Review: ‘Fargo’ – ‘Before the Law’: Meet Mike Milligan

A review of tonight's “Fargo” coming up just as soon as I'm the pincher claw…

“Isn't that a minor miracle, the state of the world today, the level of conflict and understanding, that two men could stand on a lonely road in winter and talk calmly and rationally, while all around him, people are losing their mind?” -Mike Milligan

As if Noah Hawley hadn't impressed us enough already with writing a version of “Fargo” that didn't play like watered-down Coen brothers, or with coming up with such a fun season 2 premiere after the creative success of season 1, now he's really showing off by making his directorial debut with “Before the Law,” which keeps all of the 1979 stories smoothly chugging forward, and is tense and gorgeous to look at throughout. He obviously has the full “Fargo” crew to work with, and some of the stylistic devices like the split screen were introduced last week, but damn if this didn't all come together in the prettiest fashion possible.

The premiere had to devote a lot of time to a character who wouldn't survive it, but whose death would drive a lot of the season's plot. With Rye gone – and disposed of by Ed, “Sopranos”-style, in the back room of the butcher shop(*) – there's more time to expand our understanding of the characters we've already met, and also to introduce some new players.

(*) If nothing else, Killer Landry's gotten better at covering his murderous tracks.

Chief among the latter group is Mike Milligan, Kansas City enforcer, who was glimpsed briefly at the end of last week's episode. He rolls into town with his silent twin henchmen, the Kitchen brothers, acting like he owns the place, and it's a credit to Bokeem Woodbine's performance that he instantly seems justified in that cockiness. It's not just that he has these hulking bodyguards, but that Mike can see all the angles before anyone else and see the path to dominating any encounter. Take that crackling showdown between Hank and these fellows from Kansas City. It's all just talk, but from moment one it's easy to fear for Hank's safety – unlike Lou, there's no guarantee he's going to survive this story, let alone this particular traffic stop – while Mike's just having a fine old time gabbing with this lawman he knows can't do a thing to him. It's not quite Gus's first meeting with Lorne Malvo – Hank gets the info he was after, and has no cause to do more – but still worth the exhale when it was over.

And even though we know Lou is going to make it out of here okay so he can age into Keith Carradine, that still didn't stop my sense of dread when he showed up at the butcher shop at the worst possible time for Ed. People have asked if they can watch this season without seeing season 1, and while you certainly can, a lot of what's been great about the Solverson family scenes so far is seeing how this backstory informs what we saw of adult Molly and old man Lou last year. Molly already had an inquisitive mind like both of her parents – though her discovery of the balloon is mainly important because it leads Betsy in turn to discover Rye's gun – and there's both a closeness and admirable stubbornness to the clan. Hawley's love of parables is back, this time with Hank telling young Molly the story of the oyster, and how young Betsy made him look at the oyster not as a source of food, but another creature's home.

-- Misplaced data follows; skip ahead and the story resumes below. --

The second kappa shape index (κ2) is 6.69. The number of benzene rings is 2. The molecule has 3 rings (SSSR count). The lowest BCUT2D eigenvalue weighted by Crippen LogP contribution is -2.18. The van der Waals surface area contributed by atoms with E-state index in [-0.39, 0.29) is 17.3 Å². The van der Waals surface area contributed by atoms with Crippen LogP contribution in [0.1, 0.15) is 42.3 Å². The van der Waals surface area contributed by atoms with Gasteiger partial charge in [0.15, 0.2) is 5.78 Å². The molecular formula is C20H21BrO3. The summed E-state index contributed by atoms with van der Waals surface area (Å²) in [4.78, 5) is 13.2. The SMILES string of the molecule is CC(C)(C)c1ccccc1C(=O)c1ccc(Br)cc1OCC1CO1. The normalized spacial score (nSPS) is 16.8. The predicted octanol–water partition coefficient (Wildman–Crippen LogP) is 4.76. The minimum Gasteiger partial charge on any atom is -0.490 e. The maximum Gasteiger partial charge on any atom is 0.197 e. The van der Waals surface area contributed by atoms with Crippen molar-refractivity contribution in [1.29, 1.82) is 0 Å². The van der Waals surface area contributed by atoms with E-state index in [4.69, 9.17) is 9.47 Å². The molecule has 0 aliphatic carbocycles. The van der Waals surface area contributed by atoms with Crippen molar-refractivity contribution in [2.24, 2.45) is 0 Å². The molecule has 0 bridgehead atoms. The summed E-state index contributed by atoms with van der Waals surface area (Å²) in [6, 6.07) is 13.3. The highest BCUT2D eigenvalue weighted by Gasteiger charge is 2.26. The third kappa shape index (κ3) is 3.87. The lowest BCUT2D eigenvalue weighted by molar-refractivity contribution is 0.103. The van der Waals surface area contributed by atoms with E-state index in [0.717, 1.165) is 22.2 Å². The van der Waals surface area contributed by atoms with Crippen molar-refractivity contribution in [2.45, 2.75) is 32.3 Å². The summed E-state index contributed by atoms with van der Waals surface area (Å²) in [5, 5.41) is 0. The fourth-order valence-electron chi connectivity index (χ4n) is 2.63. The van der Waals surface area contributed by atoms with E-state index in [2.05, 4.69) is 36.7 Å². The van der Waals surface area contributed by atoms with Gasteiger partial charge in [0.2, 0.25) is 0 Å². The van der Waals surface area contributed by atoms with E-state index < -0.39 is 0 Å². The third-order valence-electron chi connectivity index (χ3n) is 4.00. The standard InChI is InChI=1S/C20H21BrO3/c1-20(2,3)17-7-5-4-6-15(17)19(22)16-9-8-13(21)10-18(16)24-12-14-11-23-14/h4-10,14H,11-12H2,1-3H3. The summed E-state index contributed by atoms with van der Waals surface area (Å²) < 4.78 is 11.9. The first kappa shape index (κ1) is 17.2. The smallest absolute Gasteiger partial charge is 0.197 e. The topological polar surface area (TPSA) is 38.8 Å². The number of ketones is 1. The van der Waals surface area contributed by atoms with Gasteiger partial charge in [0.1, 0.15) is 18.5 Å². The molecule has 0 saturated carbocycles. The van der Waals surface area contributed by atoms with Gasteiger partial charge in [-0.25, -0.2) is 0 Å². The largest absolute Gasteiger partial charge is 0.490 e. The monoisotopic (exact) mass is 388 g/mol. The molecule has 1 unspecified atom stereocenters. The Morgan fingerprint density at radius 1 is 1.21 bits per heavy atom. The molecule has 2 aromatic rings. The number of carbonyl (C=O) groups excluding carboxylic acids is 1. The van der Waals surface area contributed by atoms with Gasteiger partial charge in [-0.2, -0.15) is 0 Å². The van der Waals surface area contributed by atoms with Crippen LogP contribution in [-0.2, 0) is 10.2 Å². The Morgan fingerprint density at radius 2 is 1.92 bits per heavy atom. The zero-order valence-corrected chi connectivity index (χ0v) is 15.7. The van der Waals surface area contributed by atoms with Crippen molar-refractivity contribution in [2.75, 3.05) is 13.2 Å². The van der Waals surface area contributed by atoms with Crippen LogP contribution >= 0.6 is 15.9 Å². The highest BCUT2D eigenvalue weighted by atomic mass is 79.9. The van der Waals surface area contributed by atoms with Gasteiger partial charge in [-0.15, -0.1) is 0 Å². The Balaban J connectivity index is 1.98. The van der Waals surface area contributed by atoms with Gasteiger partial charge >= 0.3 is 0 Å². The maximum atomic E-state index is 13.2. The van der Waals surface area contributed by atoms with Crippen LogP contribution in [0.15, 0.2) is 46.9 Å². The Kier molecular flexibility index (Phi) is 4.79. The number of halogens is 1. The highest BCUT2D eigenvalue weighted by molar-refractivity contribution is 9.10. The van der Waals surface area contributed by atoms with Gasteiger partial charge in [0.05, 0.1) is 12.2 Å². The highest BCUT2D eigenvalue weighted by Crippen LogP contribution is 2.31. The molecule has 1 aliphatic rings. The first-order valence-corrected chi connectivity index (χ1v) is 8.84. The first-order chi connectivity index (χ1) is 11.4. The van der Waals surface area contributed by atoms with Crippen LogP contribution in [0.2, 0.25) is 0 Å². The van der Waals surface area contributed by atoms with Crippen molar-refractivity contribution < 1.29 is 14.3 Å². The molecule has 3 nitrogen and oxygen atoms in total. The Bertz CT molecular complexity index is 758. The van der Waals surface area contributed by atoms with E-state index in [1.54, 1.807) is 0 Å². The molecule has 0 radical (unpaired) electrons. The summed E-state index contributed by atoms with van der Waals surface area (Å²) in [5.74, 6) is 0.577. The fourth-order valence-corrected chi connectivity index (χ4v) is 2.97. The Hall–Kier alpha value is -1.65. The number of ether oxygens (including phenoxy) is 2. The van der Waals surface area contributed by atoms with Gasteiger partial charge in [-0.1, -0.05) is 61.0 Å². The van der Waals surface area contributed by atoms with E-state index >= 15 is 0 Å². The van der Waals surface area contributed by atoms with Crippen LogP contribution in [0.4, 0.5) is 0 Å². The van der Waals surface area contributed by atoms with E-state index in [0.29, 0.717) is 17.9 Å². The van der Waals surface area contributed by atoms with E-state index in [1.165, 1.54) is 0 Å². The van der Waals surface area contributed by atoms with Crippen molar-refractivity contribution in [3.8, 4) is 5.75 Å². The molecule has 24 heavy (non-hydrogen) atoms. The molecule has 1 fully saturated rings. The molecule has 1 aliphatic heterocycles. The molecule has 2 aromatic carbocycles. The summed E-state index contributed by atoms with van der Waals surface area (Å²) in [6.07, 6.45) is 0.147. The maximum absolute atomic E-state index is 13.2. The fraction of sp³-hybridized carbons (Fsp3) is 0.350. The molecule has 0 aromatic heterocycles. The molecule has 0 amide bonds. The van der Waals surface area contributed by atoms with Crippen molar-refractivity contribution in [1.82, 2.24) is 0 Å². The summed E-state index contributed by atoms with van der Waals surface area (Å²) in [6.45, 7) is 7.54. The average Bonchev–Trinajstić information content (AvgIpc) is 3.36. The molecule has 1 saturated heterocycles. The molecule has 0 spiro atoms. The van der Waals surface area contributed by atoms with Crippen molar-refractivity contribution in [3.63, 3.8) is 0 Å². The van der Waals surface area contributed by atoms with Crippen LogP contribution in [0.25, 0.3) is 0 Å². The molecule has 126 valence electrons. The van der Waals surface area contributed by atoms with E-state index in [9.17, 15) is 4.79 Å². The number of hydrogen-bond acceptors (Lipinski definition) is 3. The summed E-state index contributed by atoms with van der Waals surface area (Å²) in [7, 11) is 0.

Looking at things from a new perspective can be enlightening, but it can also lead you to eat hot dogs, hopefully not from a butcher shop where Ed works. In terms of his marriage to Peggy, we don't so much get a new perspective as an expanded one, as we see that she's not only the one in charge, but far more comfortable covering up crimes both big (stealing all the toilet paper from work) and small (murder).

And with Rye absent and Otto sidelined, we get a much stronger sense of the Gerhardt family dynamic, with Floyd trying very hard to hold the fractious empire together, while Dodd (when he isn't busy having Hanzee cut men's ears off) is agitating both to take the crown and go to war with Kansas City.

Talk of war leads us to yet another parable, as Hank and Lou share stories from two very different wars – Lou's involving a man who, like Rye, didn't at all see his death coming – and how they apply to life back home.

“Sometimes wonder if you boys didn't bring that war home with ya,” Hank suggests. And while Vietnam isn't directly tied to anything going on with the Gerhardts or the syndicate, there's definitely a sense of confusion among the players, as opposed to the relative moral clarity of World War II.

Whichever one it's modeled on, a war is certainly coming, and these early episodes have done a masterful job of setting it up and making us very concerned about the safety of many of the participants and onlookers. Without commercials, this episode ran just under an hour. FX drama episode times have long been elastic, but some shows wind up abusing that freedom to the point where an “hour” of TV can feel like a chore to get through. But when the work is as nimble and sharp and fun as this, I could have watched a whole lot more in one sitting.

Some other thoughts:

* Here's Jesse Plemons offering some thoughts on how he keeps playing deceptive killers on TV.

* Songs this week include “Reunion” by Bobbie Gentry, “One Hour Ahead of the Posse” by Burl Ives, “Going to Kansas City” by Fats Domino, “Song of the Soul” by Cris Williamson, and Jeff Wayne's half-spoken word song “The Eve of the War.”

* Other characters of note introduced (or, at least, pushed more to the forefront) this week: Charlie, son of Bear Gerhardt, who has cerebral palsy, and Constance, Peggy's co-worker at the beauty salon, who wants to enroll her in the Lifespring seminar, and keep her from being “a prisoner of 'we.'”

What did everybody else think?

Alan Sepinwall may be reached at